FILED: May 28, 2008
IN THE COURT OF APPEALS OF THE STATE OF OREGON
STATE OF OREGON,
STEVEN WAYNE ADAMS,
Multnomah County Circuit Court
Adrienne C. Nelson, Judge.
Submitted on April 04, 2008.
Peter Gartlan, Chief Defender, and Shawn Wiley, Chief Deputy Public Defender, Legal Services Division, Office of Public Defense Services, filed the brief for appellant.
Hardy Myers, Attorney General, Mary H. Williams, Solicitor General, and Anna M. Joyce, Assistant Attorney General, filed the brief for respondent.
Before Landau, Presiding Judge, and Schuman, Judge, and Ortega, Judge.
Defendant appeals a judgment of conviction for possession of a controlled substance, former ORS 475.992(4) (2003), assigning error to (1) the denial of his motion to suppress evidence that police obtained after stopping him without reasonable suspicion that he had committed a crime and (2) the admission of a crime laboratory report analyzing that evidence. Defendant was leaving a party when he was approached by a police officer. The officer noticed signs of intoxication and believed that defendant was under the legal drinking age. The officer asked for and received defendant's identification. The identification showed that defendant was over 21 years of age. The officer retained the identification, however, and then asked for consent to search defendant. Defendant agreed, and the officer found evidence of drugs. Defendant contends that the officer unlawfully retained his identification after learning that defendant was, in fact, over 21 and that the officer exploited what was essentially an unlawful stop by asking for consent to search. Consequently, defendant contends, the trial court should have suppressed the evidence that was produced by that search.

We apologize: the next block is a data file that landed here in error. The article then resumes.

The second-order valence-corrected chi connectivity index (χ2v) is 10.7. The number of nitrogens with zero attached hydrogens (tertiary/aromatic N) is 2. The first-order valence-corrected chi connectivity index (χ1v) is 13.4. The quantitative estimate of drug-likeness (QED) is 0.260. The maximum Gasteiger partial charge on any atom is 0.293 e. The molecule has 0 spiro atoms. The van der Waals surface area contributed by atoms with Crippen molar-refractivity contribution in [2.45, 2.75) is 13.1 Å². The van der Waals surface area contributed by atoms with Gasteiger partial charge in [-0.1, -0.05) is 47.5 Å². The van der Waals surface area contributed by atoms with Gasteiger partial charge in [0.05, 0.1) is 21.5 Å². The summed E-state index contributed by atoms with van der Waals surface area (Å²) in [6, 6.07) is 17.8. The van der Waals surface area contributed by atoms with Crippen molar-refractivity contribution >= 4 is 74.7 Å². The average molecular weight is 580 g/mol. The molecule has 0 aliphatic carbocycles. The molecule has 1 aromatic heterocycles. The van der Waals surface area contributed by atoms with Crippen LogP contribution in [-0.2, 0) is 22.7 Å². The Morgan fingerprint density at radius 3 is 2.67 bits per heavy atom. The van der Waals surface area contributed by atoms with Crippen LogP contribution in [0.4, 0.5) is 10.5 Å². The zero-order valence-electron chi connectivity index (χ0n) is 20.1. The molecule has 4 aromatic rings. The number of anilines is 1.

The state concedes that, particularly in light of State v. Hall, 339 Or 7, 115 P3d 908 (2005), the officer stopped defendant without reasonable suspicion by retaining the identification and, further, that the state failed to establish that the officer did not exploit that illegality in obtaining defendant's consent to search.
We agree with defendant and the state that, in light of Hall, the officer unlawfully stopped defendant when she retained the identification without reasonable suspicion that defendant had committed a crime and that the state failed to establish that the officer did not exploit that illegality in obtaining defendant's consent to search.
In light of our disposition of defendant's first assignment of error, we need not address his second assignment.
Reversed and remanded.